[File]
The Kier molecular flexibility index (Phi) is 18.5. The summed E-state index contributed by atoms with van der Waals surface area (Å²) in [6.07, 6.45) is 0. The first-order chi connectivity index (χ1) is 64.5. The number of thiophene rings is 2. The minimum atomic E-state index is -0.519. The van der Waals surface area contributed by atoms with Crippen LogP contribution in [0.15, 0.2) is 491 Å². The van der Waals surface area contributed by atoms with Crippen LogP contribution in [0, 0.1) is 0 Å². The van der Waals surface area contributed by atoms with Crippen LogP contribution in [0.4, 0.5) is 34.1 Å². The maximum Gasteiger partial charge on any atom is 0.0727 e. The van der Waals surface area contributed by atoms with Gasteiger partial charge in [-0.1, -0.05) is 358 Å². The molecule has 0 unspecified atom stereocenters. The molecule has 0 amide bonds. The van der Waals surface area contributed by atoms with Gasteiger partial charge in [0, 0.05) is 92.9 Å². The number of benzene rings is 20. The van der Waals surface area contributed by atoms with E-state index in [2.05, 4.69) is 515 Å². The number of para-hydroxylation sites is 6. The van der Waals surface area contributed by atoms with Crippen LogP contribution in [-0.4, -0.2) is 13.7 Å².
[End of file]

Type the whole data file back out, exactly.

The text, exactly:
The Kier molecular flexibility index (Phi) is 18.5. The summed E-state index contributed by atoms with van der Waals surface area (Å²) in [6.07, 6.45) is 0. The first-order chi connectivity index (χ1) is 64.5. The number of thiophene rings is 2. The minimum atomic E-state index is -0.519. The van der Waals surface area contributed by atoms with Crippen LogP contribution in [0.15, 0.2) is 491 Å². The van der Waals surface area contributed by atoms with Crippen LogP contribution in [0, 0.1) is 0 Å². The van der Waals surface area contributed by atoms with Crippen LogP contribution in [0.4, 0.5) is 34.1 Å². The maximum Gasteiger partial charge on any atom is 0.0727 e. The van der Waals surface area contributed by atoms with Gasteiger partial charge in [-0.1, -0.05) is 358 Å². The molecule has 0 unspecified atom stereocenters. The molecule has 0 amide bonds. The van der Waals surface area contributed by atoms with Gasteiger partial charge in [0, 0.05) is 92.9 Å². The number of benzene rings is 20. The van der Waals surface area contributed by atoms with E-state index in [2.05, 4.69) is 515 Å². The number of para-hydroxylation sites is 6. The van der Waals surface area contributed by atoms with Crippen LogP contribution in [-0.4, -0.2) is 13.7 Å².